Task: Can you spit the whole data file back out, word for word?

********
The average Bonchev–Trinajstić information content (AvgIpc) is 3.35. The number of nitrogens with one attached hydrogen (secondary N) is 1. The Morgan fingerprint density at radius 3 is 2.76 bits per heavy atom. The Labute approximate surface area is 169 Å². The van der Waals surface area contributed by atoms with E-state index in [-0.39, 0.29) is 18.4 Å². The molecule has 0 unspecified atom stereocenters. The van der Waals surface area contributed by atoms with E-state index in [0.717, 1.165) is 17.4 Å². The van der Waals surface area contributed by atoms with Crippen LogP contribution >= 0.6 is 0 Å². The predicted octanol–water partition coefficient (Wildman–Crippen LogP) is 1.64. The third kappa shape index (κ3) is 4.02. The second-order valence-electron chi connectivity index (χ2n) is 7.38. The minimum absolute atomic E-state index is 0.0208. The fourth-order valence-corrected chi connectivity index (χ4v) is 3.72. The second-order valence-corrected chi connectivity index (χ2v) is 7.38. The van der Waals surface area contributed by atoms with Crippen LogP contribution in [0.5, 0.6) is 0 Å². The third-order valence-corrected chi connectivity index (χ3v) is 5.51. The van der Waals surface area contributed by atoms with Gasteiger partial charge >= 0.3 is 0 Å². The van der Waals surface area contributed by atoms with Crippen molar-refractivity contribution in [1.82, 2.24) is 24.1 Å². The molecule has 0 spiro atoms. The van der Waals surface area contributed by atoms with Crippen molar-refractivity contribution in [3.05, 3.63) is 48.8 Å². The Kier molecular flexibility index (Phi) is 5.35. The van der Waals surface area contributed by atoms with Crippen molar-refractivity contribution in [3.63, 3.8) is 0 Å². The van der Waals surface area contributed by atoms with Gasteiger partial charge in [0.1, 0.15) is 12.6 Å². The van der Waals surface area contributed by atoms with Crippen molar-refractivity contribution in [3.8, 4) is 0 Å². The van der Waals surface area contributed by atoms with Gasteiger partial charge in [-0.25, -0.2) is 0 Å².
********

The average Bonchev–Trinajstić information content (AvgIpc) is 3.35. The number of nitrogens with one attached hydrogen (secondary N) is 1. The Morgan fingerprint density at radius 3 is 2.76 bits per heavy atom. The Labute approximate surface area is 169 Å². The van der Waals surface area contributed by atoms with E-state index in [-0.39, 0.29) is 18.4 Å². The molecule has 0 unspecified atom stereocenters. The van der Waals surface area contributed by atoms with E-state index in [0.717, 1.165) is 17.4 Å². The van der Waals surface area contributed by atoms with Crippen LogP contribution >= 0.6 is 0 Å². The predicted octanol–water partition coefficient (Wildman–Crippen LogP) is 1.64. The third kappa shape index (κ3) is 4.02. The second-order valence-electron chi connectivity index (χ2n) is 7.38. The minimum absolute atomic E-state index is 0.0208. The fourth-order valence-corrected chi connectivity index (χ4v) is 3.72. The second-order valence-corrected chi connectivity index (χ2v) is 7.38. The van der Waals surface area contributed by atoms with Crippen LogP contribution in [0.5, 0.6) is 0 Å². The third-order valence-corrected chi connectivity index (χ3v) is 5.51. The van der Waals surface area contributed by atoms with Gasteiger partial charge >= 0.3 is 0 Å². The van der Waals surface area contributed by atoms with Crippen molar-refractivity contribution in [1.82, 2.24) is 24.1 Å². The molecule has 0 spiro atoms. The van der Waals surface area contributed by atoms with Crippen molar-refractivity contribution in [3.05, 3.63) is 48.8 Å². The Kier molecular flexibility index (Phi) is 5.35. The van der Waals surface area contributed by atoms with Crippen molar-refractivity contribution in [3.63, 3.8) is 0 Å². The van der Waals surface area contributed by atoms with Gasteiger partial charge in [0.1, 0.15) is 12.6 Å². The van der Waals surface area contributed by atoms with Crippen molar-refractivity contribution in [3.8, 4) is 0 Å². The van der Waals surface area contributed by atoms with Gasteiger partial charge in [-0.25, -0.2) is 0 Å².